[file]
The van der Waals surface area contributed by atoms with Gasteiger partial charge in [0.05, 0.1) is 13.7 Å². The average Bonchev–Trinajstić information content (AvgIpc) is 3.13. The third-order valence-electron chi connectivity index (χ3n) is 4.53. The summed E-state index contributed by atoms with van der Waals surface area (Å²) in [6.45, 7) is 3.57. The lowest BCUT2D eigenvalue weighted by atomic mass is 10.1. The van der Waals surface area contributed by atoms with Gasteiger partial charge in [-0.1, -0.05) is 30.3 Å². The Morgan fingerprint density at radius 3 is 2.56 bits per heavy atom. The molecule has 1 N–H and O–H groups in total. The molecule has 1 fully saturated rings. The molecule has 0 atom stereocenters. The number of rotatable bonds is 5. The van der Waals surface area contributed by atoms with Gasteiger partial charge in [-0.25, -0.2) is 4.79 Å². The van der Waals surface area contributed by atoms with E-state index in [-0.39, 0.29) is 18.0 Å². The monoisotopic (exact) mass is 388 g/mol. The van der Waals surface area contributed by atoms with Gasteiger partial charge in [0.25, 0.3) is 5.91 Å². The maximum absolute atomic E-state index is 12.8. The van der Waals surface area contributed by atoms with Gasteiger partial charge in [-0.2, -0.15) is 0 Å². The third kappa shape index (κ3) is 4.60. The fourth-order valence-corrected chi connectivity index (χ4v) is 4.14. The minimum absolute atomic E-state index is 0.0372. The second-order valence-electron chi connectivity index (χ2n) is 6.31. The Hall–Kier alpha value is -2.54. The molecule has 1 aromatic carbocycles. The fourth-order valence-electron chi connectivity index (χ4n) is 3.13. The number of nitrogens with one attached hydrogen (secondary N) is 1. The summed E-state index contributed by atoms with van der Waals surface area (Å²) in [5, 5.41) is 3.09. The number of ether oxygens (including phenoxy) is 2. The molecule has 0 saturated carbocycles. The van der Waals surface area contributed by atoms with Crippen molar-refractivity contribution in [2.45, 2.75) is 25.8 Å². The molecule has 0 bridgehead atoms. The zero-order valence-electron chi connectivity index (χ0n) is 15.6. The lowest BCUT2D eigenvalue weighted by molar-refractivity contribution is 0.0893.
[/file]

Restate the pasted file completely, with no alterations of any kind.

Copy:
The van der Waals surface area contributed by atoms with Gasteiger partial charge in [0.05, 0.1) is 13.7 Å². The average Bonchev–Trinajstić information content (AvgIpc) is 3.13. The third-order valence-electron chi connectivity index (χ3n) is 4.53. The summed E-state index contributed by atoms with van der Waals surface area (Å²) in [6.45, 7) is 3.57. The lowest BCUT2D eigenvalue weighted by atomic mass is 10.1. The van der Waals surface area contributed by atoms with Gasteiger partial charge in [-0.1, -0.05) is 30.3 Å². The Morgan fingerprint density at radius 3 is 2.56 bits per heavy atom. The molecule has 1 N–H and O–H groups in total. The molecule has 1 fully saturated rings. The molecule has 0 atom stereocenters. The number of rotatable bonds is 5. The van der Waals surface area contributed by atoms with Gasteiger partial charge in [-0.25, -0.2) is 4.79 Å². The van der Waals surface area contributed by atoms with E-state index in [-0.39, 0.29) is 18.0 Å². The monoisotopic (exact) mass is 388 g/mol. The van der Waals surface area contributed by atoms with Gasteiger partial charge in [0.25, 0.3) is 5.91 Å². The maximum absolute atomic E-state index is 12.8. The van der Waals surface area contributed by atoms with Gasteiger partial charge in [-0.2, -0.15) is 0 Å². The third kappa shape index (κ3) is 4.60. The fourth-order valence-corrected chi connectivity index (χ4v) is 4.14. The minimum absolute atomic E-state index is 0.0372. The second-order valence-electron chi connectivity index (χ2n) is 6.31. The Hall–Kier alpha value is -2.54. The molecule has 1 aromatic carbocycles. The fourth-order valence-electron chi connectivity index (χ4n) is 3.13. The number of nitrogens with one attached hydrogen (secondary N) is 1. The summed E-state index contributed by atoms with van der Waals surface area (Å²) in [5, 5.41) is 3.09. The number of ether oxygens (including phenoxy) is 2. The molecule has 0 saturated carbocycles. The van der Waals surface area contributed by atoms with Crippen molar-refractivity contribution in [2.45, 2.75) is 25.8 Å². The molecule has 0 bridgehead atoms. The zero-order valence-electron chi connectivity index (χ0n) is 15.6. The lowest BCUT2D eigenvalue weighted by molar-refractivity contribution is 0.0893.